The planned introduction of the East African Monetary Union…

Well, not just members of EMU are expanding but so are the monetary unions. Gulf countries were interested in setting their own union and now I relaise East Africa is planning one as well.

Mr Emmanuel Tumusiime-Mutebile, Governor of the Bank of Uganda enlightens me on the upcoming union.

The issue that we have gathered here to discuss today – the planned introduction of the East African Monetary Union (EAMU) – is one which will have profound effects on this region for decades to come. Later this year I expect that the heads of state of each of the partner states of the East African Community (EAC) will sign the Protocol for the introduction of the EAMU. The Protocol will pave the way for the transition to EAMU over the course of the next 10 years and the complementary legal, institutional and economic reforms. 

The East African Monetary Union is a project with potentially large long term benefits for all of the economies in the EAC but which also entails considerable risks. The long termsuccess of EAMU will be dependent upon major changes to public policy and in the way inwhich public policy is made in all partner states of the EAC. A successful monetary union is only possible if each partner state is prepared to accept the pooling of its economic sovereignty. Many economic decisions which are now made at the national level will have to be made at the regional level.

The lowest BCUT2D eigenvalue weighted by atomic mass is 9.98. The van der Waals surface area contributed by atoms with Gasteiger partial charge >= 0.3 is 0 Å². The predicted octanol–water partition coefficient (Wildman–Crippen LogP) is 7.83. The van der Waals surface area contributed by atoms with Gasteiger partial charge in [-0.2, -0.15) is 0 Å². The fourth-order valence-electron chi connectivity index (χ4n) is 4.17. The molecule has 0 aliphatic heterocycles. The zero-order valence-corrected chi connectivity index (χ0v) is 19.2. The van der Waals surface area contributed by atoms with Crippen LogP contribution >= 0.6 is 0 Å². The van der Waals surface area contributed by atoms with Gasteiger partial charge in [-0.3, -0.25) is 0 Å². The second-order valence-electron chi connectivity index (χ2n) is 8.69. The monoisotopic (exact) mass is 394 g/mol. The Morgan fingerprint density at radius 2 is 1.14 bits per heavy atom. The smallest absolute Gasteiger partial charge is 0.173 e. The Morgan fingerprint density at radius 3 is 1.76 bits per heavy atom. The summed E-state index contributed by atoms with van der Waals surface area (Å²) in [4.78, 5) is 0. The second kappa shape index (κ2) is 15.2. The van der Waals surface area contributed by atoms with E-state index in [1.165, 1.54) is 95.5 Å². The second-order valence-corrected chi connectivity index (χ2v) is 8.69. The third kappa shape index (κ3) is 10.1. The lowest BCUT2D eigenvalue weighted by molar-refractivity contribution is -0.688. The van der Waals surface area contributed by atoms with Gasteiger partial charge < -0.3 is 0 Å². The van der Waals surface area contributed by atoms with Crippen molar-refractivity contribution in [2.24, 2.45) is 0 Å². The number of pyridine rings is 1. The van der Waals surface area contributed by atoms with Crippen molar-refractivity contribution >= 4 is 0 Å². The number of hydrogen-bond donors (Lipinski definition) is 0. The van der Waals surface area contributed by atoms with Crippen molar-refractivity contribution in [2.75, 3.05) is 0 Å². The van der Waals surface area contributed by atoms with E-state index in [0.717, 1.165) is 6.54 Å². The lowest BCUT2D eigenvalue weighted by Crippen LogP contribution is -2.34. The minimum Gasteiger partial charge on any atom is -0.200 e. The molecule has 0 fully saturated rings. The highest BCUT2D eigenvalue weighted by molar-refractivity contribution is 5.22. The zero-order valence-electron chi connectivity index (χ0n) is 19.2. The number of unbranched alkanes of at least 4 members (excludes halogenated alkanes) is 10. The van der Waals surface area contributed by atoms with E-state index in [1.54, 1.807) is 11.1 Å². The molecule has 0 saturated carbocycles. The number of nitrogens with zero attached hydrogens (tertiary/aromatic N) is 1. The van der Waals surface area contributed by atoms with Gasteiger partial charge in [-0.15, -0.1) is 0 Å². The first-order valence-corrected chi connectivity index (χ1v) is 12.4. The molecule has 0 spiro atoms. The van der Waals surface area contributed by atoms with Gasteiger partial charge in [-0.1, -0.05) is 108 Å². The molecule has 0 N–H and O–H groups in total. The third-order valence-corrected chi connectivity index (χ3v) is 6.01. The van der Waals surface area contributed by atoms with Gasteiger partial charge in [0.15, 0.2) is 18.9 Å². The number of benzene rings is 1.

This pooling of economic sovereignty extends beyond the loss of independent national monetary policy and exchange rates, which is of course inherent in a monetary union; it also requires that each partner state accepts constraints on its fiscal policy and implements fully the provisions of the common market, including not just free trade in goods and services within the EAC but also the free movement of capital and labour within the EAC. If we do not build the requisite foundations for monetary union, the introduction of EAMU may actually harm our economies. The problems which are currently being experienced by some of the peripheral members of the Euro zone – Greece, Portugal and Spain for example – which have lost competitiveness on international markets and can no longer use exchange rate depreciation to restore their competitiveness, should provide a salutary lesson to everyone involved in planning for the introduction of the EAMU.

Well no body will be rejecting the lessons from EMU crisis for sure, but is there a need for a mon union amidst diverse economic players…

Nice read anyways ..

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